Lifting Up Community Power In Chicago Through Equitable Transit-Oriented Development

In Chicago, a network of neighborhood groups is challenging the combined forces of neglect and gentrification pressuring Black and Brown communities to leave valuable neighborhoods near transit hubs.

Read below for a summary of the funded work, and read more about the experiences and impacts of this work from the perspectives of the community members, grassroots and community organizations, and funder partners involved. 

Elevated Chicago (Elevated) is a collaborative of neighborhood-based and regional partners — representing the private, public, and nonprofit sectors — dedicated to transforming the half-mile radius around transit stations into vibrant centers of commerce, culture, and social interaction without displacing current residents (this type of urban development is called equitable transit-oriented development, or e-TOD). With a core emphasis on racial equity, arts and culture, climate change resiliency, and public health, Elevated Chicago is bringing the vision of eTOD to seven transit stations and neighborhoods. It is one of the Strong, Prosperous, And Resilient Communities Challenge (SPARCC) sites, another multi-funder initiative investing in and amplifying local efforts underway in six regions to ensure that new investments reduce racial disparities, build a culture of health, and prepare for a changing climate. Funding from Convergence Partnership in 2018 and 2019 augmented an existing Elevated grant from the SPARCC, providing essential resources to support racial equity and collaboration grants to engage even more community-based partners and stakeholders.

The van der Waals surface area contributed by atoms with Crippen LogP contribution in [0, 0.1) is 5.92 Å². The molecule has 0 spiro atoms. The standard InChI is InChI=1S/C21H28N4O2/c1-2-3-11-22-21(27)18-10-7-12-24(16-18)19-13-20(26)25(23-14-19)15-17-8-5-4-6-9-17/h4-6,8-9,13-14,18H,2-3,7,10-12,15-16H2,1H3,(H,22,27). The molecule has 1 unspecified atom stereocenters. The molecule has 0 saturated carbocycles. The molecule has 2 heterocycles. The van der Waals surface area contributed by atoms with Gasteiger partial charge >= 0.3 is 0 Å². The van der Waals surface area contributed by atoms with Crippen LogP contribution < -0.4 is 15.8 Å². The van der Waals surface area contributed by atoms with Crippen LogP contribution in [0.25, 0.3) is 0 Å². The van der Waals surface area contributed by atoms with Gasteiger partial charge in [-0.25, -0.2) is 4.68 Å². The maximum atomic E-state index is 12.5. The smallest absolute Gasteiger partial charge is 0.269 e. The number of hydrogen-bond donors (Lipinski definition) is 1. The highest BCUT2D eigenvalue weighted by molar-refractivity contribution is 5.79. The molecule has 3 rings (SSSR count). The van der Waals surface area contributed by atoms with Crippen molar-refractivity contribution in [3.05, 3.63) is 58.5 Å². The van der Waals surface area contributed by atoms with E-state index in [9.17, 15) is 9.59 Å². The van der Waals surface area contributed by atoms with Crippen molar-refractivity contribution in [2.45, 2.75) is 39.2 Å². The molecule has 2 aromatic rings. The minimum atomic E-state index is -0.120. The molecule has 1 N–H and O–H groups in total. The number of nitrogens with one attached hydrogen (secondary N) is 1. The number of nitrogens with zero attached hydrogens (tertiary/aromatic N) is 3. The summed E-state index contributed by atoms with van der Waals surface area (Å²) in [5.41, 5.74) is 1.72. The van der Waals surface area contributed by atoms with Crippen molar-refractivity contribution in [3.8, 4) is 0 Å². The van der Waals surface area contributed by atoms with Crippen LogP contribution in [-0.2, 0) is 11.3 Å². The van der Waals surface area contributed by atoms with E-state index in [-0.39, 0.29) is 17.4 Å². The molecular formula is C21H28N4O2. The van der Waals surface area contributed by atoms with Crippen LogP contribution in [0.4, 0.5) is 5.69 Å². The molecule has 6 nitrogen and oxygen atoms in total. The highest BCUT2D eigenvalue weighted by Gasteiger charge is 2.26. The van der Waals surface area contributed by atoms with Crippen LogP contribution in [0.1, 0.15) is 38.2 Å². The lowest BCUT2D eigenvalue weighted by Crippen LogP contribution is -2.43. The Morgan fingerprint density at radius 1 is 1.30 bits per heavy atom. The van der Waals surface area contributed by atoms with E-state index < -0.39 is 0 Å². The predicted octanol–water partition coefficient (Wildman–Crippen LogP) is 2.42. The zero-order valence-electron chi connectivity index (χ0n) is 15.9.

Elevated leveraged Convergence Partnership funding in 2018 and 2019 to provide direct and flexible resources for their community-based grassroots partners, who are largely organizations led by and serving people of color in low-income communities. Elevated was able to double their Racial Equity grants to $100K annually to support the participation of grassroots neighborhood stakeholders on the Elevated Steering Committee, and to bolster community engagement activities directly connecting the voices and power of people of color with the priorities in the Elevated work plan. Examples of the diverse ways Elevated sites have used these funds include advocacy on affordable housing led by and coordinated by residents to claim ownership of communities that are rapidly gentrifying; and providing incentives, stipends, meals, and childcare to engage residents and acknowledge the value of their participation in community meetings and gatherings. Convergence funding was used to strengthen the collaboration infrastructure and provide further resources to Elevated’s various Community Tables (collaborations of neighborhood organizations) to build trust and lasting relationships. Community Table partners acknowledged that they would not be able to participate in such a sustained collaboration effort without this funding, and at least two of the Community Tables would not exist but for these funds. Elevated also developed a racial equity, diversity, and inclusion curriculum pilot for the staff of two Chicago city agencies to expand the integration of an equity lens into local government policymaking and practices. Elevated’s work to amplify grassroots engagement has resulted in appointments to the Mayor’s Transportation and Infrastructure Transition Committee, placing racial diversity, equity, and inclusion at the center of a better-connected Chicago.